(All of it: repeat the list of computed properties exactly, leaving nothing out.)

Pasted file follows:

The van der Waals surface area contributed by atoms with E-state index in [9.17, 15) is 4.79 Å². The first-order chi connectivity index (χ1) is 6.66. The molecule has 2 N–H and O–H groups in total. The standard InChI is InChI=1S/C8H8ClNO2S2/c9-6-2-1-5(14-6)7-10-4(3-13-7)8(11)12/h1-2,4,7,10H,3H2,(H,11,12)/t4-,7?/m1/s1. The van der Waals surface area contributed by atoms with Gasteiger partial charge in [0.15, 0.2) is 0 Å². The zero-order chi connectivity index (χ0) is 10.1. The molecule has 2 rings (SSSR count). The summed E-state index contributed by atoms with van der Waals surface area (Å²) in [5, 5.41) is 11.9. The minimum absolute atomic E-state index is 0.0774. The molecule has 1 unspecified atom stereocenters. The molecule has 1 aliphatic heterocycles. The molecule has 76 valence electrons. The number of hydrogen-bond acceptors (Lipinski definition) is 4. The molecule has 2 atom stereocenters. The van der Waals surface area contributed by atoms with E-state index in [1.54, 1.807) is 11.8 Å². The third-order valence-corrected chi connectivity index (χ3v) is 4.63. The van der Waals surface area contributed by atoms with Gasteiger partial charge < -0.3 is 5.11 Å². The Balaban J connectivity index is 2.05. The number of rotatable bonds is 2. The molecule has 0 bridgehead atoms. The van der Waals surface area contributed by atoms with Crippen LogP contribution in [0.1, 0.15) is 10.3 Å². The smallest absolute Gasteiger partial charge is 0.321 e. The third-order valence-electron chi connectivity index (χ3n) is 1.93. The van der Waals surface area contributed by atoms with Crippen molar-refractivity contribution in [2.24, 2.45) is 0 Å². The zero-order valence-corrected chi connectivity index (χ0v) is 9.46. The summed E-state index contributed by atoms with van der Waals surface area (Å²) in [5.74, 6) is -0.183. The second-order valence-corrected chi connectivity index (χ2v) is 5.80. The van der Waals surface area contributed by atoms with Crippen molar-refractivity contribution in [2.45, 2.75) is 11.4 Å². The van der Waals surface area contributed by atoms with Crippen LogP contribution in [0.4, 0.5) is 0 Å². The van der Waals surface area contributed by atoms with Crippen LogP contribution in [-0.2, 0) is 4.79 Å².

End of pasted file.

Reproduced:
The van der Waals surface area contributed by atoms with E-state index in [9.17, 15) is 4.79 Å². The first-order chi connectivity index (χ1) is 6.66. The molecule has 2 N–H and O–H groups in total. The standard InChI is InChI=1S/C8H8ClNO2S2/c9-6-2-1-5(14-6)7-10-4(3-13-7)8(11)12/h1-2,4,7,10H,3H2,(H,11,12)/t4-,7?/m1/s1. The van der Waals surface area contributed by atoms with Gasteiger partial charge in [0.15, 0.2) is 0 Å². The zero-order chi connectivity index (χ0) is 10.1. The molecule has 2 rings (SSSR count). The summed E-state index contributed by atoms with van der Waals surface area (Å²) in [5, 5.41) is 11.9. The minimum absolute atomic E-state index is 0.0774. The molecule has 1 unspecified atom stereocenters. The molecule has 1 aliphatic heterocycles. The molecule has 76 valence electrons. The number of hydrogen-bond acceptors (Lipinski definition) is 4. The molecule has 2 atom stereocenters. The van der Waals surface area contributed by atoms with E-state index in [1.54, 1.807) is 11.8 Å². The third-order valence-corrected chi connectivity index (χ3v) is 4.63. The van der Waals surface area contributed by atoms with Gasteiger partial charge < -0.3 is 5.11 Å². The Balaban J connectivity index is 2.05. The number of rotatable bonds is 2. The molecule has 0 bridgehead atoms. The van der Waals surface area contributed by atoms with Crippen LogP contribution in [0.1, 0.15) is 10.3 Å². The smallest absolute Gasteiger partial charge is 0.321 e. The third-order valence-electron chi connectivity index (χ3n) is 1.93. The van der Waals surface area contributed by atoms with Crippen molar-refractivity contribution in [2.24, 2.45) is 0 Å². The zero-order valence-corrected chi connectivity index (χ0v) is 9.46. The summed E-state index contributed by atoms with van der Waals surface area (Å²) in [5.74, 6) is -0.183. The second-order valence-corrected chi connectivity index (χ2v) is 5.80. The van der Waals surface area contributed by atoms with Crippen molar-refractivity contribution in [2.45, 2.75) is 11.4 Å². The van der Waals surface area contributed by atoms with Crippen LogP contribution in [0.4, 0.5) is 0 Å². The van der Waals surface area contributed by atoms with Crippen LogP contribution in [-0.2, 0) is 4.79 Å².